Lawmakers Get Caught Parroting Copyright Lobby

Last year Finland wrote history after it became the first country to vote on a "fairer" copyright law, crowd-sourced by the public. Now that the vote is near, several lawmakers have warned against the disastrous effects of the proposal, by parroting a memo handed to them by the copyright lobby.

finlandThe Finnish constitution allows citizens to draft and submit legislative proposals for Parliament to vote on. All proposals that get 50,000 supporters within six months will be referred.

This also happened to a crowdsourced draft for a “fairer” copyright law which reached the required threshold last summer.

Termed “The Common Sense in Copyright Act,” the proposal aims to reduce penalties for copyright infringement, increase fair use, ban unfair clauses in recording contracts, and ease the ability for people to make copies of items they already own for backup and time-shifting purposes.

Last month the proposal was first presented in the Finnish Parliament. This piqued the interest of copyright lobby groups, who handed over a memo to Members of Parliament before the hearing, to inform them on their stance. Needless to say, the entertainment and media companies were rather critical of the public proposal.

What was more surprising though, is that many MPs repeated the rhetoric that was put forward in the pamphlet. Member of Parliament Kauko Tuuppainen went as far as parroting from the memo word-for-word, which was noticed by fellow MP Oras Tynkkynen, and later picked up by the Finnish press.

Below is a translation of Tuuppainen’s address in Parliament:

“The proposal could make Finland into a safe harbor for international piracy. Why? Because it encourages copyright infringement in many ways. One would be free to copy illegal content from the internet according to the proposal.” – MP Kauko Tuupainen in the initial hearing in Parliament.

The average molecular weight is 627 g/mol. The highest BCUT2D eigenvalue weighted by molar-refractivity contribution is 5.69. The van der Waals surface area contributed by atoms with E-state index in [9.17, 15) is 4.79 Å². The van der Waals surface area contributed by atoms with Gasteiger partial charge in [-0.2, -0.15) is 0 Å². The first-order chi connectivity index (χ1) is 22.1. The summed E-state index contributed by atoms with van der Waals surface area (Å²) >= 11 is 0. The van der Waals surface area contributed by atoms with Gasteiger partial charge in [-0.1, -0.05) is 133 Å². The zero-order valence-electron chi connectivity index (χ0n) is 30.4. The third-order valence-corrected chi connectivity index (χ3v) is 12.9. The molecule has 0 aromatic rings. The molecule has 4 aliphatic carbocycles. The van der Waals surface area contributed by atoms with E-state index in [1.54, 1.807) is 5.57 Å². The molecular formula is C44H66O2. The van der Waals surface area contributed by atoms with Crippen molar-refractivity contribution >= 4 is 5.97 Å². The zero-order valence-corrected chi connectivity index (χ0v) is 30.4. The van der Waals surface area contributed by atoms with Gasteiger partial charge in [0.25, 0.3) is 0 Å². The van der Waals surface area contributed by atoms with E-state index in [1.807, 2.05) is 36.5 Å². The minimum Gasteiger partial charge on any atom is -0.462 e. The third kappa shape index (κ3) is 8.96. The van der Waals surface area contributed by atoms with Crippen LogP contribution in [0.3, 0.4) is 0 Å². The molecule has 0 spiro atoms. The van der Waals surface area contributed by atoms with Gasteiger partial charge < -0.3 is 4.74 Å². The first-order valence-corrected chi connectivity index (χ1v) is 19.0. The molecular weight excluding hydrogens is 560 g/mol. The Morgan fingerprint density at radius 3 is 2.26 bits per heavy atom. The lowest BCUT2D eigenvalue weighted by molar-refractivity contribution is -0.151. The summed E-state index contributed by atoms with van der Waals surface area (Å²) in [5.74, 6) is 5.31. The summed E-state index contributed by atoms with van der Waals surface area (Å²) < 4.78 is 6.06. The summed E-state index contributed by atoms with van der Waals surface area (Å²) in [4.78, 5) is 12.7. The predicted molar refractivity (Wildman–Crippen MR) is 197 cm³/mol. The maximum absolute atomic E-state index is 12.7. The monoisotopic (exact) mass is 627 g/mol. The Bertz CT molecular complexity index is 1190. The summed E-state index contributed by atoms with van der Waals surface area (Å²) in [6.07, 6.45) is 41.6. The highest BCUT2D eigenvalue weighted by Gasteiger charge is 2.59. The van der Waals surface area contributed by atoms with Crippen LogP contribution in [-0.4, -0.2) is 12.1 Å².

Now compare this to the language used by the copyright groups in their memo:

“The proposal would make Finland into a safe harbor for international piracy. The proposal encourages copyright infringement in many ways. One would be free to copy illegal content from the internet according to the proposal.” – Joint announcement by the content and media industry organizations.

The two descriptions of the law are nearly identical, with several phrases being read word-for-word directly from the memo.

Open Ministry, the organization that coordinates the public law proposals, is not happy with the display of lobbyists’ influence. The whole idea of the public proposals is to hear the voice of the public and experts, but some MPs would rather parrot lobbyists’ opinions.

“Since copyright issues can be complex, we asked MPs to first hear what the experts have to say on the suggested changes, before shooting them down based on industry lobbyists objections and exaggerated propaganda. They did not,” Open Ministry Chairman Joonas Pekkanen says.

“The suggested changes are not that radical, since there is national room to maneuver within the boundaries set by the EU Copyright legislation,” he adds.

The above shows that the copyright lobby has a strong influence on lawmaking, and that in some cases the voice of the public can be easily countered by a handful of lobbyists. While it doesn’t leak out in public very often, it’s not a big secret that industry groups have a strong say in the laws that are enacted worldwide.

Just a few months ago it was revealed that 150 amendments to the EU data protection bill, submitted by Belgian Member of European Parliament Louis Michel, were copy-pasted from lobbyist paperwork.

For the Finnish “fairer” copyright law there is still hope though, but full transparency will be required. The next hearings are scheduled to be behind closed doors, but Open Ministry hopes that will change considering the recent events.

“There is hope that the committee chair, MP Raija Vahasalo, has the character to heed the request from professors and experts for full transparency and open this up for public hearings, workshops and debate – like the other citizen initiatives currently in Parliament,” Open Ministry’s Pekkanen says.

The proposal has now been referred to the Culture Committee, who will advise on whether to accept it later this year.

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